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FoxTrax Puck Tracking Failure

April 24, 2011 1 comment

So far this blog has discussed how ICT related advances have changed the sports industry and have had positive effects. Well not all advancements are successful. Case in point, the FoxTrax puck tracking system (also known as the glow or glowing puck) developed for the NHL. The 1995 NHL season marked the first year Fox Sports began airing NHL games. The NHL at that time, and still to this day, lagged behind the other major American sports when it comes to television contracts and ratings. Hockey games on TV have always had trouble catching on with the casual fans and viewers. The single biggest complaint was that it was difficult to see and follow the puck during the live game action. To devoted hockey fans this complaint was a joke as the puck is black and it is on white ice. Think about it for a second, it does not seem like it should be that difficult to see and follow the puck during a game. However, Fox Sports felt the need to address this common complaint and in an effort to boost television ratings and thus, increase revenues from advertisers, Fox Sports brought about the FoxTrax puck tracking system. This technology made it so that TV viewers would

The red tail seen on a shot

see a blue glow around the puck making it easier for people to see and follow during a game. Moreover, when the puck was shot at a speed of over 70 mph, a red tail would appear showing the puck’s path.

In order to create this technology, a standard hockey puck was cut in half and infrared sensors were placed inside of it (see the end of this post for photos), which then sent signals to sensors placed around the arena. The data would then be transmitted to the FoxTrax truck outside where, using computers, the information was transformed into the blow glow and the red tail. Seeing as this was my feeble attempt at explaining how this works, here is a short video showing how this technology was created.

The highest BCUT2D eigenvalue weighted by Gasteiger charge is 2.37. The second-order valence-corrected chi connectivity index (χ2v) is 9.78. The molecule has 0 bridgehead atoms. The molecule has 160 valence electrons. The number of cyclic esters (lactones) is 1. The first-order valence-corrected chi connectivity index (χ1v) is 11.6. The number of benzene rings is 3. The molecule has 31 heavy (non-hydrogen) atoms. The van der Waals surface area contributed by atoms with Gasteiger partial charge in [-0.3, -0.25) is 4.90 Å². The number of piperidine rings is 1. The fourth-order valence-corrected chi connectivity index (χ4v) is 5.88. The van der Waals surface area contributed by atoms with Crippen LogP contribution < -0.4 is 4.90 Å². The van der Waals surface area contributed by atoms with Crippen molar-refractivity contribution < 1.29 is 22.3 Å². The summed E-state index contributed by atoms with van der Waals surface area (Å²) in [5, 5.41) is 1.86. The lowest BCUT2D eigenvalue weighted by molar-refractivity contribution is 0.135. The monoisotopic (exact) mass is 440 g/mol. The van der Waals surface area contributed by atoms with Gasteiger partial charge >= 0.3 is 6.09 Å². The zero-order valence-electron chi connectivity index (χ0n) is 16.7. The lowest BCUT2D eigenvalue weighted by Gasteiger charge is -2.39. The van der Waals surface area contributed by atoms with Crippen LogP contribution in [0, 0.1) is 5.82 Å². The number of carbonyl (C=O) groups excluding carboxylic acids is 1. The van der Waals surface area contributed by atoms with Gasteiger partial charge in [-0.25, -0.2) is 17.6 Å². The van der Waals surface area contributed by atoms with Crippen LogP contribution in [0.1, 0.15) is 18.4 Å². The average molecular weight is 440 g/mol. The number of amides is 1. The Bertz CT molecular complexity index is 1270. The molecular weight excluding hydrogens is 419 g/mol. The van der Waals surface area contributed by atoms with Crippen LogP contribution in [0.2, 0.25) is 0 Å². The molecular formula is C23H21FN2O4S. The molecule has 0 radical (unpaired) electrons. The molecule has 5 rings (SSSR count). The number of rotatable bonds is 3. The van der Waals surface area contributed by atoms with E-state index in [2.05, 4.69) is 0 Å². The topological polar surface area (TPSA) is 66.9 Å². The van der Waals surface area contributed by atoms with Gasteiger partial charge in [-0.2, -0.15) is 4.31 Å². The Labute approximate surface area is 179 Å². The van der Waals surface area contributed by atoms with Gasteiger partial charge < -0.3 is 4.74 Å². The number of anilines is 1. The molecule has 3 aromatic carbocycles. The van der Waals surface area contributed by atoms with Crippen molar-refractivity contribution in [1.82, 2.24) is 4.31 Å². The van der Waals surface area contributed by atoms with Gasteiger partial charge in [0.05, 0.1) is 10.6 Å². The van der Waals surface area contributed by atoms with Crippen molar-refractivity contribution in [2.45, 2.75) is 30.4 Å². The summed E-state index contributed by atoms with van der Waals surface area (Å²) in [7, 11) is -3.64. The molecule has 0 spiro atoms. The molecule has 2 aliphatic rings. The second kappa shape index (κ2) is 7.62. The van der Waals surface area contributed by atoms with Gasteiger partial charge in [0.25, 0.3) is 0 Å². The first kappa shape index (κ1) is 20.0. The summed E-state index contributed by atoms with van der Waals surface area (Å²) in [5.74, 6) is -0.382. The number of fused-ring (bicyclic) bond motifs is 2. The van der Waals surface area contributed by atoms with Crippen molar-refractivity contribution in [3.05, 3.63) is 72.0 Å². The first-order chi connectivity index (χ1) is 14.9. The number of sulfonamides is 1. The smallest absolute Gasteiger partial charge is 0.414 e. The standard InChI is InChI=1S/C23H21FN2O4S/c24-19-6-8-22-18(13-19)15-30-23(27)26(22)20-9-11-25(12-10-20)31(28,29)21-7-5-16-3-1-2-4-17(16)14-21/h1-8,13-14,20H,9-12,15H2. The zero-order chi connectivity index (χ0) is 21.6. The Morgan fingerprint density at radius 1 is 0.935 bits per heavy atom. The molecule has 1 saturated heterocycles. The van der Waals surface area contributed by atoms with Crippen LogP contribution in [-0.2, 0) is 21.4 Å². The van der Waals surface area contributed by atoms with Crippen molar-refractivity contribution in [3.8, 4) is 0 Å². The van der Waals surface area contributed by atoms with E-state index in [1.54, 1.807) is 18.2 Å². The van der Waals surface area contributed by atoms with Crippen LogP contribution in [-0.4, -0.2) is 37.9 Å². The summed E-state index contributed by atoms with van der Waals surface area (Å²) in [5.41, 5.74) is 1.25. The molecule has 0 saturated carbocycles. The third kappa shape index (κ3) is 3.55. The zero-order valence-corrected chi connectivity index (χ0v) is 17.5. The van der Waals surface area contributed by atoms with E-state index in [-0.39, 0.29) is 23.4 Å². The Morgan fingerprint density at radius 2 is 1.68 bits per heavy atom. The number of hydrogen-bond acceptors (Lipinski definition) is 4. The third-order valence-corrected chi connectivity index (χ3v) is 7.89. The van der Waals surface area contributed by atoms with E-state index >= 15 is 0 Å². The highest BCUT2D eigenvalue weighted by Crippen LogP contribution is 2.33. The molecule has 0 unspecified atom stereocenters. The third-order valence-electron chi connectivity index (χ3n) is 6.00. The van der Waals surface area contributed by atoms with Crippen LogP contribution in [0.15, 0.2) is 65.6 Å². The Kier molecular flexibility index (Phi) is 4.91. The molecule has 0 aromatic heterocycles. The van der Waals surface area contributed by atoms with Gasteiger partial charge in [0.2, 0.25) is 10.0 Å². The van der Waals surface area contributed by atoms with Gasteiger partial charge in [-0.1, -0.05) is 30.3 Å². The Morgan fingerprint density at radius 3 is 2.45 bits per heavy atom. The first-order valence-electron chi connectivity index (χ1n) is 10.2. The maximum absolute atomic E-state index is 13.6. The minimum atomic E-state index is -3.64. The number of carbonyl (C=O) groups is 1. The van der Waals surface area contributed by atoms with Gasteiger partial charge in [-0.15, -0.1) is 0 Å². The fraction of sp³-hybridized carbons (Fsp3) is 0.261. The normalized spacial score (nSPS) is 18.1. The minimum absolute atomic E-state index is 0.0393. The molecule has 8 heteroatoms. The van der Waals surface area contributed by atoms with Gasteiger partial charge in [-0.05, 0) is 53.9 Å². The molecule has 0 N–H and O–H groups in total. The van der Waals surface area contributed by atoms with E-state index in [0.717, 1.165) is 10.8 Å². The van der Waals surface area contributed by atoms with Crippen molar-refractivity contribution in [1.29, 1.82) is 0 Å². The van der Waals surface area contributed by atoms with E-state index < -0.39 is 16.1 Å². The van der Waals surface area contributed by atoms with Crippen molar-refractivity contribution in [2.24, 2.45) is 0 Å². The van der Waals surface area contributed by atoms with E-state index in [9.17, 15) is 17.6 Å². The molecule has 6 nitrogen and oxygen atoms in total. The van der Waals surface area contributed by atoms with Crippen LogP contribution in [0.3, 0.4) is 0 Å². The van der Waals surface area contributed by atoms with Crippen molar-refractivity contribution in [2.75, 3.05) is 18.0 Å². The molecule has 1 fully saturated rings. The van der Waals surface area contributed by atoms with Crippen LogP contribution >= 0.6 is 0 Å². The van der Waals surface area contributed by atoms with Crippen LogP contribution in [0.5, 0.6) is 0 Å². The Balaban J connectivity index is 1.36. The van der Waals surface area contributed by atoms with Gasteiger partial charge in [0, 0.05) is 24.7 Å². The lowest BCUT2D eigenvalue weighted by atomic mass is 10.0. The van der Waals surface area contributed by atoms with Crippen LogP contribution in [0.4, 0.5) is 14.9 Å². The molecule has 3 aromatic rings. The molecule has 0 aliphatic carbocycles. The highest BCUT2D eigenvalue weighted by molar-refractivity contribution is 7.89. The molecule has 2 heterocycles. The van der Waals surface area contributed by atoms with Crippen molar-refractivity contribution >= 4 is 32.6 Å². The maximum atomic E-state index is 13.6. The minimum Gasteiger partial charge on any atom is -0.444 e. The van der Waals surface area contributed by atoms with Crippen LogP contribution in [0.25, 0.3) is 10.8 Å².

This technology was first implemented at the 1996 NHL All-Star game and proved to be popular amongst the casual fans, and there was even a slight boost in the TV ratings. However, devoted hockey fans and purists hated the invention. They saw it as making the game comical and thought it looked like a video game. These fans openly expressed their despise for the glowing puck, eventually causing the NHL to abandon the technology after game 1 of the 1998 Stanley Cup Finals. (source) Fox Sports spent a tremendous amount of time and money developing this system, yet due to the backlash from hockey’s serious fans, had to abandon this innovation. People take their sports very seriously, and any new creations, adaptations, or changes can be met with great disdain and fail due to the backlash from the die-hard fans. Companies must be careful when developing new technologies that are supposed to improve the game for fans. The FoxTrax puck tracking system is a perfect example of how some ICT innovations, no matter how well-intentioned and thought out, can fail.

As a casual hockey fan whose viewing is predominantly done during the playoffs, I will admit that it can be difficult at times to follow the puck when it is along the boards or moving quickly between a sea of hockey players. Yet I still think that the FoxTrax system was unnecessary. Below are two videos, one showing highlights from a regular hockey game without the FoxTrax system, and one showing highlights with the FoxTrax system in place. I will let you decide how difficult it was to see the puck and if you think implementing the FoxTrax puck tracking system was worth it or not.

Here is the video with no FoxTrax system:

Here is the video showing the highlights from the 1996 NHL All-Star game where you can see the FoxTrax technology at work:

Here are a few photos of what the FoxTrax pucks look like when dissected:

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